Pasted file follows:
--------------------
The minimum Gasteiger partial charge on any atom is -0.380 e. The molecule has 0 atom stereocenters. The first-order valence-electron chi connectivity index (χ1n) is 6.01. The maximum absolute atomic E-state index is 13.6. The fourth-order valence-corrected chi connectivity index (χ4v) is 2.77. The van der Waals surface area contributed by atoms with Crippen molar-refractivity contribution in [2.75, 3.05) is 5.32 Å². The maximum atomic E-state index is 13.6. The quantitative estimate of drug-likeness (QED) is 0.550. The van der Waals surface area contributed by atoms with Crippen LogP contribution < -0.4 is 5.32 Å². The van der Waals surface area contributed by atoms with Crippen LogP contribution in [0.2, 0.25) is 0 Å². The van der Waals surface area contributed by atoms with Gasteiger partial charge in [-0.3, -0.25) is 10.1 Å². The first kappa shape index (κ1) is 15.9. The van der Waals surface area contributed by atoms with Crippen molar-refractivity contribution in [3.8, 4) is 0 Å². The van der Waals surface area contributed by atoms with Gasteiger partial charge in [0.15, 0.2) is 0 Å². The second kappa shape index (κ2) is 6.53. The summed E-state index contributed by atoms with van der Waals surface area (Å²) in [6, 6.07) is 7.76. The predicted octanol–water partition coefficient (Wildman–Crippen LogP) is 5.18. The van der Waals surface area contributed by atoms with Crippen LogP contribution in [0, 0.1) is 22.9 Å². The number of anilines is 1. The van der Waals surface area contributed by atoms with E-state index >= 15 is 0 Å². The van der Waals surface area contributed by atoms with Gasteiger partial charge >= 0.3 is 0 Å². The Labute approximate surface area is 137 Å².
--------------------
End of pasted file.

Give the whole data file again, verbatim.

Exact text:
The minimum Gasteiger partial charge on any atom is -0.380 e. The molecule has 0 atom stereocenters. The first-order valence-electron chi connectivity index (χ1n) is 6.01. The maximum absolute atomic E-state index is 13.6. The fourth-order valence-corrected chi connectivity index (χ4v) is 2.77. The van der Waals surface area contributed by atoms with Crippen molar-refractivity contribution in [2.75, 3.05) is 5.32 Å². The maximum atomic E-state index is 13.6. The quantitative estimate of drug-likeness (QED) is 0.550. The van der Waals surface area contributed by atoms with Crippen LogP contribution < -0.4 is 5.32 Å². The van der Waals surface area contributed by atoms with Crippen LogP contribution in [0.2, 0.25) is 0 Å². The van der Waals surface area contributed by atoms with Gasteiger partial charge in [-0.3, -0.25) is 10.1 Å². The first kappa shape index (κ1) is 15.9. The van der Waals surface area contributed by atoms with Crippen molar-refractivity contribution in [3.8, 4) is 0 Å². The van der Waals surface area contributed by atoms with Gasteiger partial charge in [0.15, 0.2) is 0 Å². The second kappa shape index (κ2) is 6.53. The summed E-state index contributed by atoms with van der Waals surface area (Å²) in [6, 6.07) is 7.76. The predicted octanol–water partition coefficient (Wildman–Crippen LogP) is 5.18. The van der Waals surface area contributed by atoms with Crippen LogP contribution in [0, 0.1) is 22.9 Å². The number of anilines is 1. The van der Waals surface area contributed by atoms with E-state index >= 15 is 0 Å². The van der Waals surface area contributed by atoms with Gasteiger partial charge >= 0.3 is 0 Å². The Labute approximate surface area is 137 Å².